She opened the door and peeped in. "Hello, house?"
       "Karen? Come in and sit down. Be right out." That was Marcee's voice.
       Karen shucked her hat, cloak, and pack by the door, and found a comfortable chair, glad to be out of the sun. Glancing round, she saw that, inside, little had changed. The big table dominated the center of the room. Behind was the heavy glass window behind which she had lived, briefly, making friends with Mrs. Ames. The place had always been rather Spartan, with little of the cheer she'd found at Ames' or Wilsons'. The thought of those houses, one abandoned to the elements , the other burnt to the ground, panged her.
       Marcee came in, moving slowly in the hot room, and sat down heavily in the chair next to Karen's. A spray of her red hair was plastered to her forehead, and beads of sweat gleamed amid the freckles on her cheekbones. She was wearing an ancient blowsy shift of cotton and rayon, figured in tiny roses, and was looking very – for Marcee – large.
       "Whew. Oh Em Gee, it's a rough day to be out, Karen. Don't see how you do it."
       "I don't suppose I could, if I were so far along."
       "Yeah, I'm due in two moons. It's rough! Especially with Dr. Tom and Elsa trying to cram everything they know into my head, day in, day out." She tilted her head at the open hallway door – no doubt one of the old-timers was listening in; "Dr." Marcee was considered only moderately competent as yet. But considering she had only begun her medical career from scratch at the beginning of the past winter, everyone considered she had come a long way.
       "So, you sense any changes?"
       "No, the baby is busy most days, as am I."
       "You've grown a little bit up front. Still sore?"
       "Mm-hmm, and itchy."
       "Getting ready to feed the kid. Notice veins more?"
       "Yes."
       "I think those will get more comfortable for you about now, and you'll be putting on more girth instead. Could I get you to stand up and turn around, move around the room a bit?"
       Karen did so.
       "You're kind of small still, but normal range. What's all this on the belt?"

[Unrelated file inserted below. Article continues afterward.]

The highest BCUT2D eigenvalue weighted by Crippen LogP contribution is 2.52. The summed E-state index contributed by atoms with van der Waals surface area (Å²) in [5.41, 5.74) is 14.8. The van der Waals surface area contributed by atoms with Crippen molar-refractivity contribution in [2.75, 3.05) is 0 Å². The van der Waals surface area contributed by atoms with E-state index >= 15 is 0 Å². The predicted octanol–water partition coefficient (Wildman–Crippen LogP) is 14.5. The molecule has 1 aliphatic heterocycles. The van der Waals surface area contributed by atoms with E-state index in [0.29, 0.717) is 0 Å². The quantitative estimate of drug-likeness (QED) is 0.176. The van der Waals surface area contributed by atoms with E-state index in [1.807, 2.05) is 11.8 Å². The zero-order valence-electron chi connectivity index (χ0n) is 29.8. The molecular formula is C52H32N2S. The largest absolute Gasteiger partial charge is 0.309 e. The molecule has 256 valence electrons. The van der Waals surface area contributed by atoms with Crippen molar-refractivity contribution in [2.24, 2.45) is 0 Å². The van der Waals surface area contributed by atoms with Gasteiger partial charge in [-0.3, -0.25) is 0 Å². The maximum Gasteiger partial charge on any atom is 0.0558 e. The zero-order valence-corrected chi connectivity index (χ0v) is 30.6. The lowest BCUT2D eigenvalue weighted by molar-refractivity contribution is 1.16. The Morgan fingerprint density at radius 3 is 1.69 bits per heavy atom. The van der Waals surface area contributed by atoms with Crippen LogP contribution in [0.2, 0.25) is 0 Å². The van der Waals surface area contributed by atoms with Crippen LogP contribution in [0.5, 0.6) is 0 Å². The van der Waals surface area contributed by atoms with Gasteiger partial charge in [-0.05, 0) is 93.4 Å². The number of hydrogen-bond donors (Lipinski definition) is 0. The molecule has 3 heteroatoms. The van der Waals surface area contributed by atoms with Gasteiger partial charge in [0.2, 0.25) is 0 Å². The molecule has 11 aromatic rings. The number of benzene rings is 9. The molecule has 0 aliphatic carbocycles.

"Revolver, knife, ammunition."
       "I can see that! Never far away from your stuff. I dunno about the belt there, though."
       "You're right; I might have to go with shoulder gear for awhile."
       "Smart. Getting enough water?"
       "Yes; we have a good well at Ridge."
       "That surprises me; isn't the whole thing rock, above the ... umm ... "       "Water table?"
       "Yeah, water table." Marcee shifted her weight, unable to find a satisfactory position in her chair.
       "The well pipe comes in at an angle, from above the headwaters of Hall Creek."
       "Cool! And enough food, lots of variety?"
       "Guchi brings us fresh stuff when he can. We had steamed nettles a couple of days ago."
       "That's a help. Get lots of dandelions, too, while they last."
       "Yes'm."
       "My kid should be four months old by the time you pop. I'd be able to walk up to Ridge if I had to. But we might want to have you move down here after harvest, where we can keep an eye on you; what do you think?"
       "Umm ..."
       "Got people who want to be there for you?"
       "Billee. And, mmm, Wilson."
       "Wilson! That man's full of surprises."
       "He's been training me on defense and Defense."
       "Oh! Are you our general-to-be?"
       "He says it's an aptitude thing. They maybe want to spread what they know, like Dr. Chaney."
       "Ri-i-i-ight. Not too strenuous I hope?"
       "Not right now, no." Karen allowed herself a wry smile.
       "And sleep. They let ya get any sleep up there?"
       ""In the early going it was hard, but Mo – Mary has eased up a lot. She's been great lately. Kind of scary."
       "I can believe it. So, you're not holding back any horrors, baby too quiet, blood showing, any of that awful stuff?"
       Karen's eyes widened.
       Marcee suddenly seemed, if anything, even more grown up. "Listen, babymaking is serious shit. This 'clinic' has damned few medicines, few instruments, no obstetricians, one pretend doctor, one old lady playing nurse, and one pretend intern, which is me. Have you noticed there are more men around the Creek than women?"
       "Um. Yes."
       "Have any of us told you why, yet?"
       "I – I don't think so, no."
       "Take a wild guess."
       "We die in childbirth."
       "We do indeed. So, now, I'm happy you're doing well right now. Listen, stay on the good water, don't drink from any of the creeks or the shallow wells – not even Hall water, unless it's been boiled for twenty minutes. Eat well, even if the people around you don't. I don't have to tell you folks are getting hungry. Demand more than your share, because both of you need it now. And pick somebody around you to come and study midwifery here."